Scientists & Scholars
The Privileged Planet includes interviews with scientists and scholars who have studied the origin and physical characteristics of the universe and the Earth. Here you will find more information about the experts featured in the film.
Guillermo Gonzalez is an Associate Professor of Physics at Grove City College. He received his Ph.D. in Astronomy in 1993 from the University of Washington. He has done post-doctoral work at the University of Texas/ Austin and at the University of Washington and has received fellowships, grants and awards from such institutions as NASA, the University of Washington, the Templeton Foundation, Sigma Xi (scientific research society) and the National Science Foundation.
Gonzalez has extensive experience in observing and analyzing data from ground-based observatories, including work at McDonald Observatory, Apache Point Observatory, and Cerro Tololo Interamerican Observatory. He is a world-class expert on the astrophysical requirements for habitability and habitable zones and a co-founder of the "Galactic Habitable Zone" concept, which captured the October 2001 cover story of Scientific American. Astronomers and astrobiologists around the world are pursuing research based on his work on exoplanet host stars, the Galactic Habitable Zone and red giants. In 2004 he co-authored The Privileged Planet: How Our Place in the Cosmos is Designed for Discovery with Jay W. Richards.
Jay Richards is a Senior Fellow of the Discovery Institute and a contributing editor of The American at the American Enterprise Institute. He has a B.A. with majors in Political Science and Religion, an M.Div. and a Th.M., and a Ph.D. in Philosophy and Theology from Princeton Theological Seminary. Richards has written many academic articles, books, and popular essays on a wide variety of subjects. His most recent book is Money, Greed, and God: Why Capitalism Is the Solution and Not the Problem. Richards is also executive producer of several documentaries, including The Privileged Planet, based on his book, The Privileged Planet, with astronomer Guillermo Gonzalez.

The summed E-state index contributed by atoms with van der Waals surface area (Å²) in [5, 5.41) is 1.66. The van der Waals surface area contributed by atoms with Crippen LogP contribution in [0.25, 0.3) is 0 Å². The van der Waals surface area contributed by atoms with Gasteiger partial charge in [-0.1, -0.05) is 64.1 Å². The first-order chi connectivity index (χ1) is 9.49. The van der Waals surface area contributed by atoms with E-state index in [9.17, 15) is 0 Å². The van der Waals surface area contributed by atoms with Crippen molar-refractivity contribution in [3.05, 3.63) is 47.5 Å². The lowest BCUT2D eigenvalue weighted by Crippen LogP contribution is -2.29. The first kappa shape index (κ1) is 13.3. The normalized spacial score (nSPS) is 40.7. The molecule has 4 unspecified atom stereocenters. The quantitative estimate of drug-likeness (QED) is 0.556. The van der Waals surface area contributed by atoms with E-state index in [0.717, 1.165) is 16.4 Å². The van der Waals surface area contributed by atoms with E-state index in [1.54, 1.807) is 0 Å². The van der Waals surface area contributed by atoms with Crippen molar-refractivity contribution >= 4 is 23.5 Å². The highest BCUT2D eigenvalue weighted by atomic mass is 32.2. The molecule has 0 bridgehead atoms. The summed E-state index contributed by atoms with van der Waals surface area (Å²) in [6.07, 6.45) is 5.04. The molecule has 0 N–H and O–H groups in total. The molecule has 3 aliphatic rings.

Robin Collins is a Professor of Philosophy at Messiah College. He received his Ph. D. in Philosophy from the University of Notre Dame under Alvin Plantinga. His undergraduate work was done at Washington State University where he studied philosophy, physics and applied mathematics. He has been interviewed for several documentaries and is currently writing a book on the anthropic principal--the idea that the universe is finely-tuned to sustain life.
Seth Shostak is a senior astronomer at the SETI Institute. He received his Ph.D. from the California Institute of Technology after having received his undergraduate degree in physics at Princeton. He is a leading figure in the search for extraterrestrial intelligence. Shostak hosts the radio program Are We Alone? He also hosts Skeptic Check, a radio program aimed at exposing pseudo-sciences such as astrology. In 2004, Shostak was awarded the Klumpke-Roberts Award for his "contribution to the public understanding and appreciation of astronomy."
Robert Jastrow (1925-2008) was an American astronomer and physicist. He completed both his undergraduate and graduate work at Columbia University, receiving his Ph.D. in theoretical physics in 1948. Jastrow joined NASA when it was founded and was the first chairman of NASA's Lunar Exploration Committee, a group established to determine the exploratory objectives for the Apollo moon landing crew. He was also Chief of the Theoretical Division at NASA. Dr. Jastrow went on to become a Professor of Earth Sciences at Dartmouth College, the founder of the George C. Marshall Institute, and Director Emeritus of Mt. Wilson Observatory. He authored the best-selling book, God and the Astronomers.